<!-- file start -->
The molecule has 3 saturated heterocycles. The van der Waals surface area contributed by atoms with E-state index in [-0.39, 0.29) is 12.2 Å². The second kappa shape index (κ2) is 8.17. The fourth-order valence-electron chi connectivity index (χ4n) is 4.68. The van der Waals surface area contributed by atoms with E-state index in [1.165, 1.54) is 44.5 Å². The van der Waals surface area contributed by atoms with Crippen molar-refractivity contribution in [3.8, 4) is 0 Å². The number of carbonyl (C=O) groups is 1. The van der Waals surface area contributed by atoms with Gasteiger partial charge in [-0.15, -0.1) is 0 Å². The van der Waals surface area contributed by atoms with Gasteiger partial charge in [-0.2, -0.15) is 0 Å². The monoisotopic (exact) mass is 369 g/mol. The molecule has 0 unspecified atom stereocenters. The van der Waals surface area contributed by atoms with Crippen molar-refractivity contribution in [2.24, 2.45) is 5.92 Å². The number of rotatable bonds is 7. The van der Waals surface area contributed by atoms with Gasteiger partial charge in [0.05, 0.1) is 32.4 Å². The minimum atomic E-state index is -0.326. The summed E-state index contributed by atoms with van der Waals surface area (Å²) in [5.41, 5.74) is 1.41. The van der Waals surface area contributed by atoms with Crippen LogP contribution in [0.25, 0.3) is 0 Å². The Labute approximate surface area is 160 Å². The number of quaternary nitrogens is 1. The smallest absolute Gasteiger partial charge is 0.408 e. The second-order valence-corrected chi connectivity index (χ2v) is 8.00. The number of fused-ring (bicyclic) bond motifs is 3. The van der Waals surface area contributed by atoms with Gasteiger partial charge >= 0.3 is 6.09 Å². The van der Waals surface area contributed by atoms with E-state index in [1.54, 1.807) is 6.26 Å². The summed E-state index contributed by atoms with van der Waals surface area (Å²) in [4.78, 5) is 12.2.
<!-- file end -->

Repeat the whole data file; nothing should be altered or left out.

The molecule has 3 saturated heterocycles. The van der Waals surface area contributed by atoms with E-state index in [-0.39, 0.29) is 12.2 Å². The second kappa shape index (κ2) is 8.17. The fourth-order valence-electron chi connectivity index (χ4n) is 4.68. The van der Waals surface area contributed by atoms with E-state index in [1.165, 1.54) is 44.5 Å². The van der Waals surface area contributed by atoms with Crippen molar-refractivity contribution in [3.8, 4) is 0 Å². The number of carbonyl (C=O) groups is 1. The van der Waals surface area contributed by atoms with Gasteiger partial charge in [-0.15, -0.1) is 0 Å². The van der Waals surface area contributed by atoms with Gasteiger partial charge in [-0.2, -0.15) is 0 Å². The monoisotopic (exact) mass is 369 g/mol. The molecule has 0 unspecified atom stereocenters. The van der Waals surface area contributed by atoms with Crippen molar-refractivity contribution in [2.24, 2.45) is 5.92 Å². The number of rotatable bonds is 7. The van der Waals surface area contributed by atoms with Gasteiger partial charge in [0.05, 0.1) is 32.4 Å². The minimum atomic E-state index is -0.326. The summed E-state index contributed by atoms with van der Waals surface area (Å²) in [5.41, 5.74) is 1.41. The van der Waals surface area contributed by atoms with Crippen LogP contribution in [0.25, 0.3) is 0 Å². The Labute approximate surface area is 160 Å². The number of quaternary nitrogens is 1. The smallest absolute Gasteiger partial charge is 0.408 e. The second-order valence-corrected chi connectivity index (χ2v) is 8.00. The number of fused-ring (bicyclic) bond motifs is 3. The van der Waals surface area contributed by atoms with Gasteiger partial charge >= 0.3 is 6.09 Å². The van der Waals surface area contributed by atoms with E-state index in [1.54, 1.807) is 6.26 Å². The summed E-state index contributed by atoms with van der Waals surface area (Å²) in [4.78, 5) is 12.2.